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Early neurodevelopment in very low birth weight infants with mild intraventricular hemorrhage or those without intraventricular hemorrhage
|dc.description.abstract||Purpose: This study aimed to assess early development in very low birth weight (VLBW) infants with mild intraventricular hemorrhage (IVH) or those without IVH and to identify the perinatal morbidities affecting early neurodevelopmental outcome. |
Methods: Bayley Scales of Infant Development-II was used for assessing neurological development in 49 infants with a birth weight <1,500 g and with low grade IVH (≤grade II) or those without IVH at a corrected age of 12 months.
Results: Among the 49 infants, 19 infants (38.8%) showed normal development and 14 (28.6%) showed abnormal mental and psychomotor development. Infants with abnormal mental development (n=14) were mostly male and had a longer hospitalization, a higher prevalence of patent ductus arteriosus (PDA) and bronchopulmonary dysplasia (BPD), and were under more frequent postnatal systemic steroid treatment compared with infants with normal mental development (n=35, P<0.05). Infants with abnormal psychomotor development (n=29) had a longer hospitalization and more associated PDA compared to infants with normal psychomotor development (n=20, P<0.05). Infants with abnormal mental and psychomotor development were mostly male and had a longer hospitalization and a higher prevalence of PDA and BPD compared to infants with normal mental and psychomotor development (n=19, P<0.05). Using multiple logistic regression analysis, a longer duration of hospitalization and male gender were found to be significant risk factors.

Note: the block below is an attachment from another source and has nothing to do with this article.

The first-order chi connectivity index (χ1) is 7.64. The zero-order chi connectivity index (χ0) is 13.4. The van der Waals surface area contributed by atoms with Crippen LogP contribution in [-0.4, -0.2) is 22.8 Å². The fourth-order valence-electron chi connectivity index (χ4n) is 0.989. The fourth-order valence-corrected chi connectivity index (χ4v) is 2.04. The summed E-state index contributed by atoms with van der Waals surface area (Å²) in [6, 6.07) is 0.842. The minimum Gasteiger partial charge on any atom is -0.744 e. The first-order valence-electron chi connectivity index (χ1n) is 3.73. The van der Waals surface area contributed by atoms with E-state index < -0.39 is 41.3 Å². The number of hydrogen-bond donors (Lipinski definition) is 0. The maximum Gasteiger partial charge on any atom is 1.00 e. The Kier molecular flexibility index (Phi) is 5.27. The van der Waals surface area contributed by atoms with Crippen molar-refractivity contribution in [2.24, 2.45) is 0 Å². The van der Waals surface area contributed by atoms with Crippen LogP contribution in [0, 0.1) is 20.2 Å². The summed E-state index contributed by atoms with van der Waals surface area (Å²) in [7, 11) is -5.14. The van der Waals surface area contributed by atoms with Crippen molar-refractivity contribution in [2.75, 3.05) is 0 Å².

Conclusion: Approximately 62% of VLBW infants with low grade IVH or those without IVH had impaired early development.
|dc.title||Early neurodevelopment in very low birth weight infants with mild intraventricular hemorrhage or those without intraventricular hemorrhage||-|
|dc.subject.keyword||Growth & development||-|
|dc.citation.title||Korean journal of pediatrics||-|
|dc.identifier.bibliographicCitation||Korean journal of pediatrics, 55(11):414-419, 2012||-|
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